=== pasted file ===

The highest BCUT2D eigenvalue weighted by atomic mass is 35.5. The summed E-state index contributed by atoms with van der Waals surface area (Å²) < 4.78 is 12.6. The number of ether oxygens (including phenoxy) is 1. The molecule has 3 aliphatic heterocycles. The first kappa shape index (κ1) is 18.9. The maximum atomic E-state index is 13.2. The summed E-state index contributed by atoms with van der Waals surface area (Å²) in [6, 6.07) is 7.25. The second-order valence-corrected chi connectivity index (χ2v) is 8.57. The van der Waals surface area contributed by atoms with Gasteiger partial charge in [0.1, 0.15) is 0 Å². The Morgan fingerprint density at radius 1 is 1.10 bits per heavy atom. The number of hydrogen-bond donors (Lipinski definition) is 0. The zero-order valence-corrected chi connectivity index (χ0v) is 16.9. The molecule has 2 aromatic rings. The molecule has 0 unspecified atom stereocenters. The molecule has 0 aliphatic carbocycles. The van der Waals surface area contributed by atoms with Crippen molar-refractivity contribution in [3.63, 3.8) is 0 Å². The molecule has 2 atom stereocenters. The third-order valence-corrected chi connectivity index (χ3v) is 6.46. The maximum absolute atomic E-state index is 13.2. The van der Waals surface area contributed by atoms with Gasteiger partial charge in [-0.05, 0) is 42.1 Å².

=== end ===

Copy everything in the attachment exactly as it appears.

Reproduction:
The highest BCUT2D eigenvalue weighted by atomic mass is 35.5. The summed E-state index contributed by atoms with van der Waals surface area (Å²) < 4.78 is 12.6. The number of ether oxygens (including phenoxy) is 1. The molecule has 3 aliphatic heterocycles. The first kappa shape index (κ1) is 18.9. The maximum atomic E-state index is 13.2. The summed E-state index contributed by atoms with van der Waals surface area (Å²) in [6, 6.07) is 7.25. The second-order valence-corrected chi connectivity index (χ2v) is 8.57. The van der Waals surface area contributed by atoms with Gasteiger partial charge in [0.1, 0.15) is 0 Å². The Morgan fingerprint density at radius 1 is 1.10 bits per heavy atom. The number of hydrogen-bond donors (Lipinski definition) is 0. The zero-order valence-corrected chi connectivity index (χ0v) is 16.9. The molecule has 2 aromatic rings. The molecule has 0 unspecified atom stereocenters. The molecule has 0 aliphatic carbocycles. The van der Waals surface area contributed by atoms with Crippen molar-refractivity contribution in [3.63, 3.8) is 0 Å². The molecule has 2 atom stereocenters. The third-order valence-corrected chi connectivity index (χ3v) is 6.46. The maximum absolute atomic E-state index is 13.2. The van der Waals surface area contributed by atoms with Gasteiger partial charge in [-0.05, 0) is 42.1 Å².